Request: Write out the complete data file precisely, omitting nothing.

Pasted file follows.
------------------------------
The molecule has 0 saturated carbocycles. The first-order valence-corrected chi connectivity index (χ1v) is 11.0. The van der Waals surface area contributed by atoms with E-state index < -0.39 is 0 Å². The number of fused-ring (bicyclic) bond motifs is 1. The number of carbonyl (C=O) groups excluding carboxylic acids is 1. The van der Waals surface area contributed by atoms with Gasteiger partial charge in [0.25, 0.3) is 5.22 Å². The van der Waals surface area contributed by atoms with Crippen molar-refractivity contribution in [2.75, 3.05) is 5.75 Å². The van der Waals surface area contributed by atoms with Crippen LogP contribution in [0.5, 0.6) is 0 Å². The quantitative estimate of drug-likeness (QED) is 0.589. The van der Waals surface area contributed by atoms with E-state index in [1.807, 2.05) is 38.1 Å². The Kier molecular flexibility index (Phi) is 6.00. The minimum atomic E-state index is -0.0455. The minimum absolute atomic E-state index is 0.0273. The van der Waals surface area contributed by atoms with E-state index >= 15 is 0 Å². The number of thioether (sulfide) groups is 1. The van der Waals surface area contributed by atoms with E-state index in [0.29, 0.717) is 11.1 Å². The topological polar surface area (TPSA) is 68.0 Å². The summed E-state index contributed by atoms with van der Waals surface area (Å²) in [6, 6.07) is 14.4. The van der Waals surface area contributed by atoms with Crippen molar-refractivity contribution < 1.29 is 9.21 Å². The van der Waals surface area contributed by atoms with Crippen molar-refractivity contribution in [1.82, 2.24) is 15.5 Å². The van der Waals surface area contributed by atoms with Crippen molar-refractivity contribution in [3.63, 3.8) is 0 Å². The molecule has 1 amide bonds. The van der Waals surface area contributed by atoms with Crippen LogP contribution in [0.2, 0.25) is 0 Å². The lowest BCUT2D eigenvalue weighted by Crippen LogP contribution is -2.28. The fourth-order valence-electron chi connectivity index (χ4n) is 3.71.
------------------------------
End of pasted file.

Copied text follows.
The molecule has 0 saturated carbocycles. The first-order valence-corrected chi connectivity index (χ1v) is 11.0. The van der Waals surface area contributed by atoms with E-state index < -0.39 is 0 Å². The number of fused-ring (bicyclic) bond motifs is 1. The number of carbonyl (C=O) groups excluding carboxylic acids is 1. The van der Waals surface area contributed by atoms with Gasteiger partial charge in [0.25, 0.3) is 5.22 Å². The van der Waals surface area contributed by atoms with Crippen molar-refractivity contribution in [2.75, 3.05) is 5.75 Å². The van der Waals surface area contributed by atoms with Crippen LogP contribution in [0.5, 0.6) is 0 Å². The quantitative estimate of drug-likeness (QED) is 0.589. The van der Waals surface area contributed by atoms with E-state index in [1.807, 2.05) is 38.1 Å². The Kier molecular flexibility index (Phi) is 6.00. The minimum atomic E-state index is -0.0455. The minimum absolute atomic E-state index is 0.0273. The van der Waals surface area contributed by atoms with E-state index >= 15 is 0 Å². The number of thioether (sulfide) groups is 1. The van der Waals surface area contributed by atoms with E-state index in [0.29, 0.717) is 11.1 Å². The topological polar surface area (TPSA) is 68.0 Å². The summed E-state index contributed by atoms with van der Waals surface area (Å²) in [6, 6.07) is 14.4. The van der Waals surface area contributed by atoms with Crippen molar-refractivity contribution < 1.29 is 9.21 Å². The van der Waals surface area contributed by atoms with Crippen molar-refractivity contribution in [1.82, 2.24) is 15.5 Å². The van der Waals surface area contributed by atoms with Crippen molar-refractivity contribution in [3.63, 3.8) is 0 Å². The molecule has 1 amide bonds. The van der Waals surface area contributed by atoms with Crippen LogP contribution in [0.2, 0.25) is 0 Å². The lowest BCUT2D eigenvalue weighted by Crippen LogP contribution is -2.28. The fourth-order valence-electron chi connectivity index (χ4n) is 3.71.